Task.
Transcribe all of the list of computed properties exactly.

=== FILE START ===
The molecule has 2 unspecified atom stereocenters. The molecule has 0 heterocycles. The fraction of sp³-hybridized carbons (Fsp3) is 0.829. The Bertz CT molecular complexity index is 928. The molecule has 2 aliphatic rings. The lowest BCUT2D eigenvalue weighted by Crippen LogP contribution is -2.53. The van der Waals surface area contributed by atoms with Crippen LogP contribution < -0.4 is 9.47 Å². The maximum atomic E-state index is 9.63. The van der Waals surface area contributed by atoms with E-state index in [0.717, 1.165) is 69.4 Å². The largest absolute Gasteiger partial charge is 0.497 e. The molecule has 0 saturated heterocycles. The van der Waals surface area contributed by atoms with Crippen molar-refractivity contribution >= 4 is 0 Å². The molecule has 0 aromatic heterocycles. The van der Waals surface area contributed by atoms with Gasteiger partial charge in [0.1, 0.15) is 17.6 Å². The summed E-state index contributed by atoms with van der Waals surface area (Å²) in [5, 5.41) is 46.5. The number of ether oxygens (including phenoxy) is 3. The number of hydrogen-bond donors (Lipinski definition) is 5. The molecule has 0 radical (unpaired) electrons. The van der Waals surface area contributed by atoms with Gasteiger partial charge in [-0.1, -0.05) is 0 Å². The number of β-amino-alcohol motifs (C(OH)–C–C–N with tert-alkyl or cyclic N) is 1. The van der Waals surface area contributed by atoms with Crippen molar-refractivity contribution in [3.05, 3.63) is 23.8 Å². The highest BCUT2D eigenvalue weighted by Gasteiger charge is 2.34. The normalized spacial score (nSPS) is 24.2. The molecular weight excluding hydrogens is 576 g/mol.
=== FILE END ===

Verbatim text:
The molecule has 2 unspecified atom stereocenters. The molecule has 0 heterocycles. The fraction of sp³-hybridized carbons (Fsp3) is 0.829. The Bertz CT molecular complexity index is 928. The molecule has 2 aliphatic rings. The lowest BCUT2D eigenvalue weighted by Crippen LogP contribution is -2.53. The van der Waals surface area contributed by atoms with Crippen LogP contribution < -0.4 is 9.47 Å². The maximum atomic E-state index is 9.63. The van der Waals surface area contributed by atoms with E-state index in [0.717, 1.165) is 69.4 Å². The largest absolute Gasteiger partial charge is 0.497 e. The molecule has 0 saturated heterocycles. The van der Waals surface area contributed by atoms with Crippen molar-refractivity contribution >= 4 is 0 Å². The molecule has 0 aromatic heterocycles. The van der Waals surface area contributed by atoms with Gasteiger partial charge in [0.1, 0.15) is 17.6 Å². The summed E-state index contributed by atoms with van der Waals surface area (Å²) in [5, 5.41) is 46.5. The number of ether oxygens (including phenoxy) is 3. The number of hydrogen-bond donors (Lipinski definition) is 5. The molecule has 0 radical (unpaired) electrons. The van der Waals surface area contributed by atoms with Gasteiger partial charge in [-0.1, -0.05) is 0 Å². The number of β-amino-alcohol motifs (C(OH)–C–C–N with tert-alkyl or cyclic N) is 1. The van der Waals surface area contributed by atoms with Crippen molar-refractivity contribution in [3.05, 3.63) is 23.8 Å². The highest BCUT2D eigenvalue weighted by Gasteiger charge is 2.34. The normalized spacial score (nSPS) is 24.2. The molecular weight excluding hydrogens is 576 g/mol.